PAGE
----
Optometrists poised to stop OHIP eye exams today over lack of provincial funding

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Published September 1, 2021 at 10:55 am

Starting today (September 1), Ontario optometrists are set to withdraw provincially insured eye services after a breakdown in talks with the provincial government over reimbursement of costs.

Niagara Centre MPP Jeff Burch, also the NDP’s Municipal Affairs critic, has long been warning the government that they have to sit at the negotiation table with the Ontario Association of Optometrists (OMO) or risk leaving the senior community vulnerable.

OMO president Dr. Sheldon Salaba repeatedly warned the government that optometrists were no longer willing to shell cash out of their own pockets to cover the underfunding of OHIP-insured eye exams.

Of the average eye exam costing $80, OHIP pays $44.65, according to Salaba. Optometrists are left to cover the remainder themselves.

When the Province made a one-time payment of $39 million in mid-August, Salaba said that only covered less than a quarter of the group’s annual funding deficit.

“(The one-time payment) does not commit to any long-term solution or mechanism to address this crisis in eye care. This omission will continue to have adverse effects on OHIP patients like children and seniors for years to come,” said Salaba.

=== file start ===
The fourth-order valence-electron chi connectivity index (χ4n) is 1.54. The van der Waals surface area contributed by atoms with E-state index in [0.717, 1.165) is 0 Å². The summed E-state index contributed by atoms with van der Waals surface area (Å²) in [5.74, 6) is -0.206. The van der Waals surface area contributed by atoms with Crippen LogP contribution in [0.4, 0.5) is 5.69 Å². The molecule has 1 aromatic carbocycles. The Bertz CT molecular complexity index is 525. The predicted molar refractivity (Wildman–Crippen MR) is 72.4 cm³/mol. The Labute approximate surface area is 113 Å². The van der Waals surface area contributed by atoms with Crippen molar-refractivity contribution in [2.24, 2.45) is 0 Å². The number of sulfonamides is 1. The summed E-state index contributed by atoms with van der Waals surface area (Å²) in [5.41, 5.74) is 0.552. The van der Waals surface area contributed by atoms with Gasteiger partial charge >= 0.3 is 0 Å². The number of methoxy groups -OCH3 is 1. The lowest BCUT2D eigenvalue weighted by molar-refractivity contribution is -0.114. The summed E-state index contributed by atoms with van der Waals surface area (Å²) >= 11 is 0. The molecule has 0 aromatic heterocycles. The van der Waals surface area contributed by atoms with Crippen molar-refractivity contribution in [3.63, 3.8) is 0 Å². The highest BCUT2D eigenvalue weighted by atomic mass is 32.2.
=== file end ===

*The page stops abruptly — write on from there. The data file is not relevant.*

At the time, Burch said the one-time payment was a stalling tactic at best.

“Instead of doing what’s right,” Burch said, “the Ford Government has continued with their delay tactics.

Salaba noted that as the most populated province in the country, compared to other provinces with publicly funded optometry services, Ontario is by far the lowest funded.

“For example,” he said, “the funding for seniors’ eye exams would have to increase more than 60 per cent to reach the next lowest-funded province, Manitoba, and by more than 125 per cent to reach the next lowest-funded, Québec.”

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